Camera Basics

Published 12:00 am Saturday, August 21, 1999

TOMMY WILLIAMS / L’Observateur / August 21, 1999

If you take the time to read the captions or cut-lines below the photos seen in L’Observateur, you will notice that not all of them are taken by a staff photographer. Many of the photographs are taken by subscribers, individuals thatattended a particular event or by someone that has been appointed the press photographer for a school or company. This is great because we staffphotographers can’t always be everywhere, all the time, for every event. Trustme, we’re very happy to receive all the help we can get in getting all the news and current information on what’s happening in our tri-parish area.

Here are a few tips on film choice, subject positioning and posing to help improve your photo journalistic techniques.

There can be no better film choice than 400 ASA film. Four hundred ASA film isa great all-around film for almost any shooting situation. It will gives greatflash range and decent shutter speeds for natural light photos, while keeping the grain down to a minimum. Film speeds greater than 800 ASA tend to get alittle grainy but are films primarily used to shoot without flash (natural light).

Subject positioning pertains to how you place your subject and camera in relationship to the sun or other objects. Outdoors, try to take a camera positionthat places the sun at a 45 degree angle, coming from behind the subject, then turn on your flash for photos of people. Better yet, place the subject in theshade and use the flash. Indoors, move your subject about 4 to 6 feet away fromthe wall to avoid strong shadows. If the subject is placed in front of sunlit-windows, use the flash to avoid under exposure due to back-lighting.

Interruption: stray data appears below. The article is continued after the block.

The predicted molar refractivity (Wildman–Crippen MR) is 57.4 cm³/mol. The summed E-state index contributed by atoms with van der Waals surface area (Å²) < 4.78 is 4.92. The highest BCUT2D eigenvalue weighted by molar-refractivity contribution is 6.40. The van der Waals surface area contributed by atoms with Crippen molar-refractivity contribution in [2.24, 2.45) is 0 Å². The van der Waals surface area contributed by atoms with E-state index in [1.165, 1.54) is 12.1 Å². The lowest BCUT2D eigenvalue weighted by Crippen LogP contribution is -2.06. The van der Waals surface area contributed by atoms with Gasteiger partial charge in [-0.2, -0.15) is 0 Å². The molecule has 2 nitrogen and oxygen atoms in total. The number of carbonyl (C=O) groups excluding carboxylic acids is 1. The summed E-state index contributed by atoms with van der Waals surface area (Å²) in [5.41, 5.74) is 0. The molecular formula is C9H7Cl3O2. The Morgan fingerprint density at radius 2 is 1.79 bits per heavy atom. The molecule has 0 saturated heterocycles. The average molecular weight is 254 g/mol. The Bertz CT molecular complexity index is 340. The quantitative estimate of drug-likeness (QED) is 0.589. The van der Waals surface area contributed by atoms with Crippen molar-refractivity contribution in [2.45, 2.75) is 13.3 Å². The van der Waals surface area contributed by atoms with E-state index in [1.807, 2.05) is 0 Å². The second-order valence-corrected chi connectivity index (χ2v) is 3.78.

When it comes to posing, please, no more mug shots! Have your subject place his or her body at about a 45 degree angle, with their face turned back toward the camera. If you are shooting a photo of a small group, split it in half and havethem turn slightly towards each other (from center) at a 45 degree angle. Usechairs or steps to create levels if you are shooting large groups.

Last, but not least, always shoot a few extra frames to guard against those one- eye monsters in your photographs.Some people are incapable of having therephoto taken without blinking their eyes.

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